6 Ways to Prevent Password Hacking | PortalGuard

by Abbey Freeman 0 Comments

preventingHackers are the craftiest of fish. They nibble at your account day by day, trying 2 wrong password attempts and stopping before the 3rd attempt locks your account. Then, they wait a day for you, the user, to log into your account and reset the password tries before they try to log in again. Think about how often you log into your most important accounts. Do you log in every day? Month? Less frequently than that? The more frequently you log in, the more chances you may be allowing hackers to guess. Sooner or later, depending on how common your password is, your account may be hacked.

And how do I score here? Well, the joke’s on the hackers. This blogger stays signed into accounts for months until I’ve forgotten my password and reset it to a new one. Hackers can’t test more than two passwords before locking my account up, even if they wait weeks for my next login. If you want more than just dumba** methods that work sometimes (if you’re lucky), read on. Read about 6 tried-and-true methods to prevent password hacking below.

Restrict the number of wrong password attempts

An authentication system sets the number of wrong password attempts users can make. Deciding which number to set often takes great difficulty. Too many attempts and hackers will be breaking in all over the place. Too few attempts and angry users who made one typo—just one typo!—will be revolting at the CTO’s door. However, it can be fun every so often to trip up hackers by changing those 3 strikes down to 2. It’ll be fun as long as your users have a certain capability...

Self-Service Password Reset

Self service password reset allows the user to reset their own password on their own. This protocol may vary from application to application and may not come with all software packages. If you would like to learn more, download this tech brief on Centralized Self-Service Password Reset. I have done tons of password resets with my accounts and they usually depend on a few things to authenticate the user: security questions, an email address associated with the account, and/or remembering previous passwords.

Self-Service Account Unlock

Self service account unlock allows the user to enter a credential of some kind that unlocks their locked account. They are given 3 strikes before they’re locked out, and they have to unlock their account. These tend to be based on security questions. If an end user keeps getting random account lockouts, this may be a sign that hackers are guessing passwords without caring if the end user notices. If this happens to you, contact your Administrator immediately to prevent password hacking.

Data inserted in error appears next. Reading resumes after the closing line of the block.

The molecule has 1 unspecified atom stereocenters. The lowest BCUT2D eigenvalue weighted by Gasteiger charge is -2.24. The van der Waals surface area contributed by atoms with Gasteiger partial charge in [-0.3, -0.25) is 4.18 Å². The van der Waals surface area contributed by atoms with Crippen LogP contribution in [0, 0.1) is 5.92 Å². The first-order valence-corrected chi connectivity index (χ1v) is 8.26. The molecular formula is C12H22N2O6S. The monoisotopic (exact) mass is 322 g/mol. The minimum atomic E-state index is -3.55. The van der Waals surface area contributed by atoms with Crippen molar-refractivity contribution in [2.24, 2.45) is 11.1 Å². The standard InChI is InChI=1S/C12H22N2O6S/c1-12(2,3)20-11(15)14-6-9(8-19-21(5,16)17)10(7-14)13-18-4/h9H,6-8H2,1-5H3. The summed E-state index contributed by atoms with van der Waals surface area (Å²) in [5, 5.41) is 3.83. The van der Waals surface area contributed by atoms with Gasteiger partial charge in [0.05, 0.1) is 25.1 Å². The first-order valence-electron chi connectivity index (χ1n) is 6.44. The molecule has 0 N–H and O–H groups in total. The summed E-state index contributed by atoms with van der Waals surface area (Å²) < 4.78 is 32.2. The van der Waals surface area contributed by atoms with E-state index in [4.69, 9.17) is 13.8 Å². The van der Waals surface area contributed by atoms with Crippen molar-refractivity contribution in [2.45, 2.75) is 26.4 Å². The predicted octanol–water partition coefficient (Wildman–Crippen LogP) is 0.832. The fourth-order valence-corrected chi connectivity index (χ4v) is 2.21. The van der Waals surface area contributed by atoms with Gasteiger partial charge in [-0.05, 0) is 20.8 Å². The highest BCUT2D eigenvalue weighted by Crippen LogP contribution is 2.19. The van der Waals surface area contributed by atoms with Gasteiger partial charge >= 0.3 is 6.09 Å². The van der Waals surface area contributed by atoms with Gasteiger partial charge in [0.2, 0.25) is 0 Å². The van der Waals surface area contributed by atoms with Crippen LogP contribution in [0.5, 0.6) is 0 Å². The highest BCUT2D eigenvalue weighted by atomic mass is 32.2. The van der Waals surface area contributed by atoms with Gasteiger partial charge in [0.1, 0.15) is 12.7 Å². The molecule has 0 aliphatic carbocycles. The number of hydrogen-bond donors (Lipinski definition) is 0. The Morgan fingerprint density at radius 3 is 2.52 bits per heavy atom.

Choose usernames not mappable to your name

Usernames often have your initials, or a reference to your first and last name in them. This makes it ridiculously easy for hackers to guess your username, so they only have a password to guess now. Where would they get your name? Why, social media of course!

Be wary on social media

Use a nickname instead of your full name on social media accounts to prevent password hacking. This may throw hackers off completely, especially if your nickname starts with a different letter than your first name. Be careful about posting contact info on your profile, too. If your email is visible to contacts only, the hacker just has to create a fake account and add you to view your username.

Codes of numbers are your friends

If you get to decide your username on any important account, you may prefer to have a word in it. But even though this seems counter-intuitive, did you know long codes of numbers can be your allies against hackers? Take out a die, roll it six times, and write down the answers. A sequence of just six numbers has a 1 in 46,656 chance of being rolled again, but up to 16 characters may be allowed in a username. The hacker’s not going to have a fun time coming up with that username and this will help you prevent password hacking!

All in all, the ability to prevent password hacking can be achieved through collaborative efforts between CTOs and end users. Tune in next time for more authentication security tips!

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Abbey Freeman

Author: Abbey Freeman